Chancellor Gustavson keynoting
the meeting.
the "Estogram Services." "En
steins Kitchen," will be pre
sented by the Home Economics
club and a "Political Poll" will
be the attraction at the Ag
men's Club concession. Amikl
ta's booth will be a "Sports
Proceeds from the Estes Car
nival will help to finance dele-
for the Estes conference,
which is held in Estes Park, in
Colorado each summer, said Mon-
Tiekets for the concessions,
food stand and the move will be
sold by the YWCA p.nd YMCA for
one cent each.
Clarice Faila and Rolan An
derson are co-chairmen of the
show. The traveling trophy,
now held by Love Hall, will be
awarded to the winner of the
concession booth, according to
the co-chairmen. Any organ
ization which M'lns three years
in a row will be awarded the
trophy as a permanent posses-
The YW chairman, Miss Faila,
announced that they would op-!
erate a food stand at the car-
A free dance andd a movie i
will be the YM contribution to
Ule evening's program according!
YW Camp Counseling comm
sion, Ellen Smith dining room,
p.m., Gladys Johnson, leader.
YW Leadership Training group,
5 p.m., in Ellen Smith dining
,room. Leader. Miriam Willev
Robert Crosby and Victor An
derson speak In Union ballroom,
2 p.m.
YW "Invest Your Summer"
week starts.
"First Glance" meeting in
Builders' office, 5 p.m.
Union board members, commis
sion chairmen and pool workers
meet in Room 313 at Union, 7 p.m.
"Street Scene" tickets go on
Voting by all University women
in Ellen Smith hall and Ag Union
from 9 a.m. to 6 p.m., for Coed
Counselors, AWS, Barb Activities
Board for Women, WAA, and May
Baptist's annual waffle supper,
5:30 p.m. at First Baptist Church.
Medical Career discussion, Love
Library auditorium, 7 p.m.
Governor Val Peterson speaks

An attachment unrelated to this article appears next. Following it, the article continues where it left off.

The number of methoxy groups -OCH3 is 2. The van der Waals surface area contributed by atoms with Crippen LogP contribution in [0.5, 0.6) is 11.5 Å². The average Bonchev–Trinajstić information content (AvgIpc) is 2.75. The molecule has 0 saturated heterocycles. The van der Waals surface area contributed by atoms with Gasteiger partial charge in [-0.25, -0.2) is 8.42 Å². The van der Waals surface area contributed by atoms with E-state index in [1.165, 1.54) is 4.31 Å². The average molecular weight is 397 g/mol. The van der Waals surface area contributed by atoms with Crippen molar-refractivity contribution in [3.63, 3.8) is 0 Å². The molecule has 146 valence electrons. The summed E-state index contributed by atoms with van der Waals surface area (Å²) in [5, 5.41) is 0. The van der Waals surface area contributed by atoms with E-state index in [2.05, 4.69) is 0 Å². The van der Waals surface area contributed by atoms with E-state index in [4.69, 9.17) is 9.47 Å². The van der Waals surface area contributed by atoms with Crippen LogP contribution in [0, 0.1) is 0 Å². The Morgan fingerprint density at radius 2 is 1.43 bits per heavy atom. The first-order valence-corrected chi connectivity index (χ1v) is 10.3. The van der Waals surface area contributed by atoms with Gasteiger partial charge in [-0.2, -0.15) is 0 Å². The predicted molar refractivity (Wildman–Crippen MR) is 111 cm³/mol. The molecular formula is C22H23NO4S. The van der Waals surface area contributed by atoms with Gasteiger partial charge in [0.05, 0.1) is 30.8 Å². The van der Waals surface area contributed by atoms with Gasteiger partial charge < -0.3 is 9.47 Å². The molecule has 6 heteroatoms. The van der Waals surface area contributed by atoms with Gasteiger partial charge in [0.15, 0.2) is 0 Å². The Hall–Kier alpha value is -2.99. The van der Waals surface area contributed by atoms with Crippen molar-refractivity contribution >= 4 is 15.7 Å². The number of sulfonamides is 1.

in the Union ballroom at 7:30
Dr. Robert Sears speaks in
Room 201 Social Scienca building,
8 p.m.
'Worker Of
If pHlillllBIl
by v
BRIDGET WATSON . . . This month's Union "Worker of the
Month," Bridget Watson (1.), is shown receiving the award from
Marilyn Moomey, acting director of Union activities. Miss Watson,
a freshman in Teachers college, is a member of Kappa Alpha
Theta. According to Miss Moomey, the award was given primarily
for Miss Watson's outstanding work on the fine arts committee.
(Dally Ncbraskan Fhoto.)
For '52 Advanced ROTC
.t. j. n.. -j j.
applications ior tne advanced are paid ai me raie oi svo per A : Wr i ( rHnhmQ annar.
emirs? in armv ROTC beginning month anri ari fiirni.shpH s.ihsi.! Senator Kerr, presently touring ex-governor of Oklahoma appar
F0Ui!V",rmy ,?H1U-uD?,S!im!ht?.t1?, aJe..fVnished.s.ubS1?-' Nebraska, is voicing vieorous bud--entry regards success in Nebraska
in oepiemow, miuuiu Heiience, nousuig, unuorms ana mea-
submitted by April 10, Col. James
H. Workman, professor of military
science and tactics, announced
Application forms are available
in Room 110, Military and Naval
Science building.
According to Colonel Work
man, applicants for the ad
vanced course must not have
reached the age of 27, must be
regularly enrolled students in
the University and must have
at least two academic years re
maining at this school prior to
graduation, or if graduate stu
dents ti'iey must have a like pe
riod remaining to complete the
advanced degree. They must
also have completed the basic
course of the ROTC or received
credit in lieu thereof, he said.